We are not always so lucky. The flap earlier this year about Barack Obama’s former pastor illustrates the point. Speaking in the pulpit of Trinity United Church of Christ, a mostly African-American church on the South Side of Chicago, Jeremiah Wright became accustomed to great freedom of the pulpit to denounce violence and injustice by white people. He also was free to condemn the actions of the United States using language that would get preachers in genteeler churches into trouble no matter what they were talking about. For Wright, preaching to a congregation of black poor people, black college professors, and white people who chose to attend a predominantly black church, these messages went over very well. But broadcast later on YouTube in the heat of the presidential primaries, the same words fell like lead.
As Rev. Wright tried to explain afterward, white people responded badly to his words because they don’t understand the black church and its traditions. That is surely so. But every congregation is both a community of faith and a community of discourse. Especially a strong and vital congregation like Trinity United Church of Christ has its own way of extending the shared narrative of scripture and tradition into its own conversation. Over time, if the conversation is kept internal and not regularly opened to voices from outside, it becomes less and less intelligible to others.
Religious language tends, over time, to become insider gobbledygook. This phenomenon is not unique to clergy or congregations, but because our subject matter tends to the metaphoric and subjective anyway, incomprehensibility is a special hazard for us. Mainline Protestants lived for a long time with a narrative that took for granted the plausibility of Protestant versions of the basic tenets of Christian morals and belief. With more church-hopping, that narrative needs to be made suitable for wider audiences.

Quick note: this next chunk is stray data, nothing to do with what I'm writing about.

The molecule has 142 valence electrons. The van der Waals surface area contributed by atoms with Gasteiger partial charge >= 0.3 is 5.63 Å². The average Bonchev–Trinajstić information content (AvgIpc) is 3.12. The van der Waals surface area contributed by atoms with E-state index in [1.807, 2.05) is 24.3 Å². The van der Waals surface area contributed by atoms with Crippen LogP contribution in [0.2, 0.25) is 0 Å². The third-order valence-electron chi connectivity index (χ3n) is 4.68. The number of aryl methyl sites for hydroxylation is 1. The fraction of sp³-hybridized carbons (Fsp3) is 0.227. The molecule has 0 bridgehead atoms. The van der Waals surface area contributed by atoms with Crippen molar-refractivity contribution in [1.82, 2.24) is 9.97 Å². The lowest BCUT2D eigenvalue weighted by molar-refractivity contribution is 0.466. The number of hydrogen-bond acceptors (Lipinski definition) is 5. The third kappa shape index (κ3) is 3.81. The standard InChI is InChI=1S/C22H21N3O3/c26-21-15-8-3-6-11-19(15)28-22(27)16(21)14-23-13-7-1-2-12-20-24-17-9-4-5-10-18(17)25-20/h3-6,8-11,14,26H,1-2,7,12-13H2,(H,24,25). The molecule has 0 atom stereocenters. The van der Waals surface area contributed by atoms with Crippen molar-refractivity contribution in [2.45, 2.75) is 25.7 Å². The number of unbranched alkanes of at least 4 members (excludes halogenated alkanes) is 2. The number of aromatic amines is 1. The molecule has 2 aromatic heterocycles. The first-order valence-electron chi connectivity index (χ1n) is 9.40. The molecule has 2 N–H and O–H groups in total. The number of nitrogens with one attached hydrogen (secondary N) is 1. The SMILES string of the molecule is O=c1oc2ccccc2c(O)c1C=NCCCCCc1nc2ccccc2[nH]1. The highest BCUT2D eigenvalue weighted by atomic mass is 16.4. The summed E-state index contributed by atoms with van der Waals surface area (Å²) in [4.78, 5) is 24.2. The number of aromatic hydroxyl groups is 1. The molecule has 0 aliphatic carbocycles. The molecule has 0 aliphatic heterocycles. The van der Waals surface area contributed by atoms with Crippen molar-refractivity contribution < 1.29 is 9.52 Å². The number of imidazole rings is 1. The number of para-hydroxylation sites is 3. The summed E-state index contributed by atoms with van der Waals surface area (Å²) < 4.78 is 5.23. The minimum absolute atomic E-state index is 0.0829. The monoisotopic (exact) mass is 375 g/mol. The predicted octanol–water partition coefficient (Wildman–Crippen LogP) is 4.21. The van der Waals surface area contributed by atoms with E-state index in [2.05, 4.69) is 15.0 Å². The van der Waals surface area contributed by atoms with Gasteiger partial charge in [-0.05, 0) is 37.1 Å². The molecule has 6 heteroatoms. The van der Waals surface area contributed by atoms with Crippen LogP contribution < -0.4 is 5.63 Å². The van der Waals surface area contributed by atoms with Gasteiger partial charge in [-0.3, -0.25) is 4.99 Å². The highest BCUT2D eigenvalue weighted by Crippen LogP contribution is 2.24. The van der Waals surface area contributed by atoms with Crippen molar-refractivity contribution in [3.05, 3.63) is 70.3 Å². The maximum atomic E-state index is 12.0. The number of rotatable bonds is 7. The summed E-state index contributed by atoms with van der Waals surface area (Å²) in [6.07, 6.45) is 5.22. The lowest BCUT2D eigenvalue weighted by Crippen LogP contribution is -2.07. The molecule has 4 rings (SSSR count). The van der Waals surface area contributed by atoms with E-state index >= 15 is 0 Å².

American Jewish congregations have constructed a powerful narrative of “Holocaust and redemption” that at one time justified almost completely uncritical support of Israel. As the Jewish community assimilates into the mainstream of American life (and as Israel’s history gets longer and more difficult to praise in toto), that narrative is acquiring nuance and complexity. Roman Catholics once took for granted a discourse that tied Catholic loyalty to certain national identities. With increased competition, intermarriage, and religious ignorance, the church needs to find other reasons to encourage people to be Catholic. To some extent internal modes of discourse still work, at least internally, but any in-group narrative decays over time unless it is shared and tested in a wider sphere.
This is not the work of clergy by ourselves. Only by inviting outside voices in and testing our in-group rhetoric outside—and by risking the discomfort and conflict that such conversations normally entail—can we create a public voice of faith. Communities of faith can and should keep our distinctiveness—the failures of the old ecumenism came partly from its habit of reducing the religious rainbow to a blurry gray. But to advocate distinctive viewpoints in the wider marketplace, we need vocabulary, narratives, and concepts that preach beyond the sanctuary walls. Like any other foreign language learner, clergy need to get our noses out of our guidebooks and talk to the locals.